Review Summary: A masterpiece within the genre, Human is as close to death metal perfection as you can get.11 of 11 thought this review was well written
Every musical genre has an archetype; one or several bands that set the rules for every subsequent band in the genre to follow. Death
’s first record, Scream Bloody Gore
, is considered an archetypal album of the death metal genre, with it’s gory lyrics, fast riffs, and brutal growls courtesy of frontman Chuck Schuldiner. It set the formula for which future bands, such as Cannibal Corpse
, could easily follow, and at the same time helped create a stereotype for the genre. It’s rare, however, for an archetypal band to re-invent the wheel that they helped create in the first place, but with 1991’s Human
did just that.
Focusing more on technicality than brutality, Human
showcases the band at their peak, with the strongest of their many ever-changing line-ups. Each member is at the top of their game on this album, with all four putting out flawless performances. Indeed, it’s hard to find fault with any part of the instrumentation on the album, whether it’s the technical riffs of Suicide Machine
and Secret Face
, the bass solo on instrumental Cosmic Sea
, or the opening drum fills to Flattening of Emotions
and Together As One
. The band adapt and improve on the progressive elements seen on their previous album, Spiritual Healing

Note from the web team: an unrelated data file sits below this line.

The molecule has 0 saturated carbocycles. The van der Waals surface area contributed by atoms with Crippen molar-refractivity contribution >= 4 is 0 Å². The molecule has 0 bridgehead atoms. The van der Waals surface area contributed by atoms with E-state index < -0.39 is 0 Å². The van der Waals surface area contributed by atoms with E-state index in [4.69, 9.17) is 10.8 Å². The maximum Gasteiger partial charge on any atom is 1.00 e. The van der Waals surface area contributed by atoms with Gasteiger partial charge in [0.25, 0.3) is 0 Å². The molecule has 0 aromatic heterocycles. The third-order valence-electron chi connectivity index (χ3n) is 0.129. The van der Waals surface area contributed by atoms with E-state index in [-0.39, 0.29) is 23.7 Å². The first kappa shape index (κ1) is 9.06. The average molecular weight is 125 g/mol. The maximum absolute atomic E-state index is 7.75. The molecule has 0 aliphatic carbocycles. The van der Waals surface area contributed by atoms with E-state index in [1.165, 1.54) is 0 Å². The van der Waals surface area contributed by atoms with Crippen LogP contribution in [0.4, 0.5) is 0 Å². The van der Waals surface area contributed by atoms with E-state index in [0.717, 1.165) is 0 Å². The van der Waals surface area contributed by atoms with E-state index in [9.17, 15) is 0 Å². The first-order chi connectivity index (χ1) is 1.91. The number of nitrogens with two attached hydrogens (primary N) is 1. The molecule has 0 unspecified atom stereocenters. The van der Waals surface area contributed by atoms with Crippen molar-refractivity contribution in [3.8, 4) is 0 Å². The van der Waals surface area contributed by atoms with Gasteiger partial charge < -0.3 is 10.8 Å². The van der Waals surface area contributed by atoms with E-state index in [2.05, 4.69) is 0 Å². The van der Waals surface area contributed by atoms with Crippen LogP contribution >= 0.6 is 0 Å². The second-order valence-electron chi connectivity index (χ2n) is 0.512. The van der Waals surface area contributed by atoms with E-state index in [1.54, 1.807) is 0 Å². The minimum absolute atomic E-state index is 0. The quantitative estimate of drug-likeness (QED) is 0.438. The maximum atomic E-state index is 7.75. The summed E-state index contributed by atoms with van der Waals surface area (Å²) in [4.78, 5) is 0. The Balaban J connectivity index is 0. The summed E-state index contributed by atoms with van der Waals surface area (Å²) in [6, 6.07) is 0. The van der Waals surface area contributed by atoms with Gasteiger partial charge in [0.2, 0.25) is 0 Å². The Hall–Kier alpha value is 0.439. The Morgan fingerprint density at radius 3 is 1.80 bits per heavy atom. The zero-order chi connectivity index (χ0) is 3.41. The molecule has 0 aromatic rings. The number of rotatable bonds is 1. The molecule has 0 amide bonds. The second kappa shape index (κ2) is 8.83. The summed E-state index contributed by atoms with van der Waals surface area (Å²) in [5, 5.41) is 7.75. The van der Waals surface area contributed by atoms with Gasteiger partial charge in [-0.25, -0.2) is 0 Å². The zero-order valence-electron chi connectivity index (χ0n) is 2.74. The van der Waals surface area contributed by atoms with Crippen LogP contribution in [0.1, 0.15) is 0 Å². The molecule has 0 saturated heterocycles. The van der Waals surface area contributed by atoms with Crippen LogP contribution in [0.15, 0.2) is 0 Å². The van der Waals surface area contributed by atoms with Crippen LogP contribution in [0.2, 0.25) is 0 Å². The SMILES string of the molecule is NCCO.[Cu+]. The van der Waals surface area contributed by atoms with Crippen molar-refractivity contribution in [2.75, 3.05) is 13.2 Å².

, without ever coming across as overly technical and pretentious, or needing to extend the songs longer than required.
It isn’t just the musicianship that progressed either, Chuck’s lyrics became more insightful, focusing on social issues such as euthanasia (Suicide Machine
), blindness (See Through Dreams
), equality (Together As One
), and deceit (Secret Face
). What’s impressive is that these issues are tackled with sensitivity and thought, never once glamourising or ridiculing the subjects. It’s obvious that he believed in the importance of these issues and wasn’t just trying to sound intellectual; his incredibly powerful harsh vocals prove this. Chuck had one of the most unique voices in extreme metal: not quite a growl, not quite a scream, he shrieks out the lyrics with a level of passion and determination rarely seen elsewhere, before or since then.
has one flaw then it’s the mixing of Steve DiGiorgio’s bass, since most of the time it gets overpowered by the rest of the band; it’s a shame because, like the rest of the band, he puts in an incredible performance with some amazing fills and solos. Of course the short length of the album might also be a drawback for some, but I personally believe it’s perfect the way it is. The songs never drag on too long, each track is as fresh and unique as the last, and not a moment is wasted with pointless filler. I’d rather listen to eight fantastic tracks than fifteen mediocre ones any day.
’s magnum opus, the major turning point in their career where they went beyond the capabilities of the genre and showed that they weren’t content with following the formula they helped create. Technical yet crushing, aggressive yet intricate, short yet immense; this is thirty-five minutes of near perfect death metal which remains a classic to this day.
R.I.P - Chuck Schuldiner (1967 – 2001)